The science behind the transformation of gray hair

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Hair turning gray is a natural phenomenon that accompanies aging for most people.

It is a visible sign of getting older, but have you ever wondered what really causes this transformation?

When hair turns gray, it is due to the gradual decline of pigment cells within the hair follicles. The natural color of our hair comes from melanin, a pigment produced by specialized cells called melanocytes. These cells infuse melanin into the hair cells, determining its natural hue, whether it is blonde, brown, black or red.


As we grow older, melanocytes begin producing less melanin, causing a gradual decrease in hair pigment. Over time, certain hair follicles cease melanin production entirely, leading to the growth of gray or white hair

Here’s more to know about this complex process and the combination of genetic, environmental, and lifestyle factors that affect it:

  1. Genetics
  2. Stress
  3. Smoking
  4. Nutritional deficiencies
  5. Medical conditions
  6. Pollutant exposure
Scalp and hair

The graying of hair occurs due to a decline in melanin production, the pigment responsible for hair coloration. (iStock)

1. Genetics

Your genetic makeup significantly influences when your hair might start graying. The timing and pace of this process are largely dictated by genetics. If premature graying runs in your family, there is a higher chance that you might also experience early graying.

Certain genes are responsible for regulating the production of melanin. Variations in these genes can impact the quantity of melanin produced by your body and the rate at which pigment cells in hair follicles decline as time passes.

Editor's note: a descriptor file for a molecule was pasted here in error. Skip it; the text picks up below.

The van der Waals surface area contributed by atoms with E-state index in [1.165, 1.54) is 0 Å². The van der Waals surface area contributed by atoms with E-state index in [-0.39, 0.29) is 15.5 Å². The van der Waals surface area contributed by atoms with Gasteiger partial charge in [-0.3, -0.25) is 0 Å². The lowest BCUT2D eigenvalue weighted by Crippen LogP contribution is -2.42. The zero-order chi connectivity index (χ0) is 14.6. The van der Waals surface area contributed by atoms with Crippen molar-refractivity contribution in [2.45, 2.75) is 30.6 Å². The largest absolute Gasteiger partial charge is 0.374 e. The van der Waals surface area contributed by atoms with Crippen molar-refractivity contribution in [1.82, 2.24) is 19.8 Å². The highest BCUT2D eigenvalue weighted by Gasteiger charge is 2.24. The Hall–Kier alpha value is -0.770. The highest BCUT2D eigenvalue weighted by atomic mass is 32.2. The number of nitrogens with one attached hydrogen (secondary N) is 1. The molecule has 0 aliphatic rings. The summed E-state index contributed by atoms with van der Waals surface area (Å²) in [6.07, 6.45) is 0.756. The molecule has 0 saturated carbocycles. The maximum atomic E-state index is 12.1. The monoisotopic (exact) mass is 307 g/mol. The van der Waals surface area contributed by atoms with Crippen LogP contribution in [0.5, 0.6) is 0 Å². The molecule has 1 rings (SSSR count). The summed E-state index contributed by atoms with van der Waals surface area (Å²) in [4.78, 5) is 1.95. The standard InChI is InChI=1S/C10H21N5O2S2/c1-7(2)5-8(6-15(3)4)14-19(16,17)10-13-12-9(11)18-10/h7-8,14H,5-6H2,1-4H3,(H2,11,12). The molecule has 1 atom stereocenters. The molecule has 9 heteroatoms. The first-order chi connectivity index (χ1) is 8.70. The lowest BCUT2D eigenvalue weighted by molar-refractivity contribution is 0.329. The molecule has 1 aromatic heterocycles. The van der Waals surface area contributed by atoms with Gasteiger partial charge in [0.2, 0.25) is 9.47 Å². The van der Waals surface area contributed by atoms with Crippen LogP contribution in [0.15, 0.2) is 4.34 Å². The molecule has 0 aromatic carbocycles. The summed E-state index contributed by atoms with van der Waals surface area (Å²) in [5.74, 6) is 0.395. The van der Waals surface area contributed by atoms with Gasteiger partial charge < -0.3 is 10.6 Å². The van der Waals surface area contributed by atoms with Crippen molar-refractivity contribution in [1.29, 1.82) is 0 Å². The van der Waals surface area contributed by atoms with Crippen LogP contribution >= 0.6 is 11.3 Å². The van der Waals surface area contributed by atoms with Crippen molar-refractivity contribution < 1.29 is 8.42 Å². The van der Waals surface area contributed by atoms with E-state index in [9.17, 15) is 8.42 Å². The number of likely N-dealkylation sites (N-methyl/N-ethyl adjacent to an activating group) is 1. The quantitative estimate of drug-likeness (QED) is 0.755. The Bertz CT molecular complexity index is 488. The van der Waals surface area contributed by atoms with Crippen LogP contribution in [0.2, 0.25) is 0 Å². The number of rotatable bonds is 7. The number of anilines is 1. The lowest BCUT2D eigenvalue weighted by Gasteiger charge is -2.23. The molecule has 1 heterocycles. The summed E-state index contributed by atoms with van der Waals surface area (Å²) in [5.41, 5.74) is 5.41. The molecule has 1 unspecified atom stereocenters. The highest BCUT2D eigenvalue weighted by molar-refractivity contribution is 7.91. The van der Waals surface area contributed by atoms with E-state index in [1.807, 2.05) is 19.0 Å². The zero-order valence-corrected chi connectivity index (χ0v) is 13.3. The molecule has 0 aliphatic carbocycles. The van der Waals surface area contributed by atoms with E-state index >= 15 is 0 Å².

Ethnicity also plays a part in this genetic predisposition. For instance, individuals with lighter skin tones often experience graying earlier than those with darker skin tones due to differences in melanin production.

While genetics set the stage for when your hair might start to turn gray, other factors like stress, smoking, diet and environmental influences can accelerate the process. However, the genetic blueprint is the primary determinant of your hair graying.

2. Stress

Stress does not directly cause hair to turn gray, but there is a correlation between chronic stress and premature graying. 

The exact mechanism is not fully understood, but prolonged stress can affect the body in various ways, including potentially accelerating the graying process.

When you are stressed, your body releases hormones like cortisol, which, when produced in excess over a prolonged period, can impact the body’s normal functions. There is some indication from studies that stress could disrupt the melanocyte stem cells, which play a role in producing hair pigment. This disruption might potentially reduce melanin production, possibly triggering premature graying.

While stress is not the sole cause of gray hair, managing stress levels through relaxation techniques, mindfulness practices and a healthy lifestyle might indirectly help slow down graying for some individuals.

Couple laughing

The process of hair turning gray is a natural part of life that many people experience — serving as a visible reminder of the passage of time and the uniqueness of each individual’s genetic makeup.  (iStock)

3. Smoking

Smoking has been linked to premature aging, including the premature graying of hair. Chemicals that are present in cigarettes, and the toxins they release can have damaging effects on the body, including the hair follicles and the production of melanin.


The harmful components in tobacco smoke can potentially cause oxidative stress, which damages cells. This oxidative stress can disrupt the normal functioning of melanocytes, leading to a decrease in melanin production and an earlier onset of gray hair.